Wednesday, October 7, 2009

Living Math

Among “relaxed”, “eclectic”, “unschooling”, and other non-traditional homeschoolers (ain't that a fringe-of-the-fringe group), there seems to be a general predilection for “living math”. That is, allowing kids to learn basic mathematical concepts within the context of everyday life, rather than trying to drill formulas and procedures into their little heads and hope they stick (the formulas and procedures, not the kids). This is pretty much the approach we’ve taken toward math, mostly incorporating a lot of kitchen math and “let’s figure it out” responses to questions. But this year, the term “living math” took on a whole new meaning for me, as T-Bear’s T1 care requires a fair amount of mathematics to be effective.

I happen to be pretty comfortable with numbers. I took four years of “advanced” mathematics in high school and did well with it, and I was a bookkeeper in my former life BC (before children). It took me a couple of months PDx (post diagnosis), but it finally occurred to me that when T-Bear’s diagnosing endocrinologist asked about my education, one of the things he was probably probing about was the level of my mathematics skills. Since it came easily for me, I guess I didn’t really stop to think about that too much. After all, I had a few other things to think about at that time, and for several months thereafter.

But, when I picked up an algebra workbook for myself at the beginning of our homeschool year and worked on a couple of pages (that’d be “Inspire, Not Require”), it dawned on me that I had been using and applying basic algebraic rules to calculate T-Bear’s insulin injections. Correctly, which is kind of important. Then I began to think about other parents with T1 kids, and how well they were coping with the mathematics involved.

I happen to know a few adults who suffer from “math block”, who never really recovered from that one horrible math class in which they became convinced they would never be able to do anything remotely mathematical, and that conviction has stuck with them their entire adult lives. And, what a completely horrific nightmare it would be for one of those adults if their child had T1. If their child’s health, and possibly very life, depended on math skills that they, the parent, just did not have, and were convinced they would never have. “Sink or swim” does not even begin to approach the trial-by-fire that these parents must endure. It made me deeply grateful, once again, for the brain that I have. This little mass of cells that easily grasps and manipulates numbers on an intuitive level. It makes me weep just thinking of it.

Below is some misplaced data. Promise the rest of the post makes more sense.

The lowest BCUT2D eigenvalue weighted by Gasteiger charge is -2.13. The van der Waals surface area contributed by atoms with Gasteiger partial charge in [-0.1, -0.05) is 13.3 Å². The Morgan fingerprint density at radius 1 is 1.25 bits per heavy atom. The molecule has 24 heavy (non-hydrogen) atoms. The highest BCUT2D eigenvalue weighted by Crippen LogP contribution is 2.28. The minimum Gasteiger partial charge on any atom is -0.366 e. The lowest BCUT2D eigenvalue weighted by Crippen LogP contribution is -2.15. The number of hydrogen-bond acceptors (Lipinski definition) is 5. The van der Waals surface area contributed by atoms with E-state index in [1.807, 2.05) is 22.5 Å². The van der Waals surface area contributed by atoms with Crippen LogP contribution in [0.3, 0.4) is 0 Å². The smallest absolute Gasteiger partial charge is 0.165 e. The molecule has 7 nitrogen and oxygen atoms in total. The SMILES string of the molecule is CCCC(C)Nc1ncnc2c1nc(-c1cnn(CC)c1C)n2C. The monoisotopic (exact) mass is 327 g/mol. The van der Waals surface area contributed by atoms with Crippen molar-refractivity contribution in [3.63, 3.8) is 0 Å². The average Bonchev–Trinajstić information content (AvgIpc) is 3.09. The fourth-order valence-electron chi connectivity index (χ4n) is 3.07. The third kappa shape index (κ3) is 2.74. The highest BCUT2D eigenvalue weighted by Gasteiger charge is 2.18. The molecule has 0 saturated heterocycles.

Now, Brother Bear, because his heart is so golden, makes efforts to learn how to care for his brother. He goes through spurts where he insists on drawing doses for T-Bear (under my supervision), and insists that I help him learn how to do the calculations. Honestly, the math is still a little complex for him at this point, but whenever he shows up for another round, we go through the numbers together. Because someday, I know, it’s going to click for him. And, when it does click, it’s going to be with him for the rest of his life. Because his brothers life and well-being depend on it, and he knows that. THAT is “living math”. Literally.

So, for those who have never calculated an insulin dose (lucky souls), here is a typical day in the life of our T-Bear, by the numbers. Keep in mind, this is the “easy and flexible” insulin program, and there are many other programs out there. And, we're still on MDI (multiple daily injections), not a pump. This program requires more math, but allows for tighter control of BS, particularly for kids whose eating habits tend to be somewhat irratic. And, tight BS control is a good thing. A very good thing. Really, an essential thing. And, BTW, I don't guarantee all of my math is correct...just "close enough".


Home-made pancakes:
2 c whole wheat flour = 46 g carbs
3 tsp baking powder = free
½ tsp salt = free
¼ c sugar = 12 g carbs
2 eggs = free
2 tsb oil = free
1 ¾ c milk = 21 g carbs
Total carbs per batch = 79 g carbs, yielding 4 cups of batter
¼ cup batter for one small pancake (4 c / 16) = 4.9 g carbs
2 pancakes = 9.8 g carbs